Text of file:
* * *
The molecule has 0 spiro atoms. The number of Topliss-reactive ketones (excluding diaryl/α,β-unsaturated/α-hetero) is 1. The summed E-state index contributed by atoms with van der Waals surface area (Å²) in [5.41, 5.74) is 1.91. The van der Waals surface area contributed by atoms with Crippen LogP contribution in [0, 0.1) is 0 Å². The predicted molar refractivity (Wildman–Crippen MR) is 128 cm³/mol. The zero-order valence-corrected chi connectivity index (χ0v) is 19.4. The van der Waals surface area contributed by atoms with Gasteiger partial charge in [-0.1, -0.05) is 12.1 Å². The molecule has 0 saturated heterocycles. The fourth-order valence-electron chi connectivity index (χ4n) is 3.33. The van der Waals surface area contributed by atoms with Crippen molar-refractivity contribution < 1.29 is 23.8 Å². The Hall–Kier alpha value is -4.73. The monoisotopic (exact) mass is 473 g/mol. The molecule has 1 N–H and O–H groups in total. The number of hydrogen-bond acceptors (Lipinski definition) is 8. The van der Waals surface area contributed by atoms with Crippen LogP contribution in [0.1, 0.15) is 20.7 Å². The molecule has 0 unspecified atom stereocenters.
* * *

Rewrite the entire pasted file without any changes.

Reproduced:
The molecule has 0 spiro atoms. The number of Topliss-reactive ketones (excluding diaryl/α,β-unsaturated/α-hetero) is 1. The summed E-state index contributed by atoms with van der Waals surface area (Å²) in [5.41, 5.74) is 1.91. The van der Waals surface area contributed by atoms with Crippen LogP contribution in [0, 0.1) is 0 Å². The predicted molar refractivity (Wildman–Crippen MR) is 128 cm³/mol. The zero-order valence-corrected chi connectivity index (χ0v) is 19.4. The van der Waals surface area contributed by atoms with Gasteiger partial charge in [-0.1, -0.05) is 12.1 Å². The molecule has 0 saturated heterocycles. The fourth-order valence-electron chi connectivity index (χ4n) is 3.33. The van der Waals surface area contributed by atoms with Crippen molar-refractivity contribution < 1.29 is 23.8 Å². The Hall–Kier alpha value is -4.73. The monoisotopic (exact) mass is 473 g/mol. The molecule has 1 N–H and O–H groups in total. The number of hydrogen-bond acceptors (Lipinski definition) is 8. The van der Waals surface area contributed by atoms with Crippen LogP contribution in [0.1, 0.15) is 20.7 Å². The molecule has 0 unspecified atom stereocenters.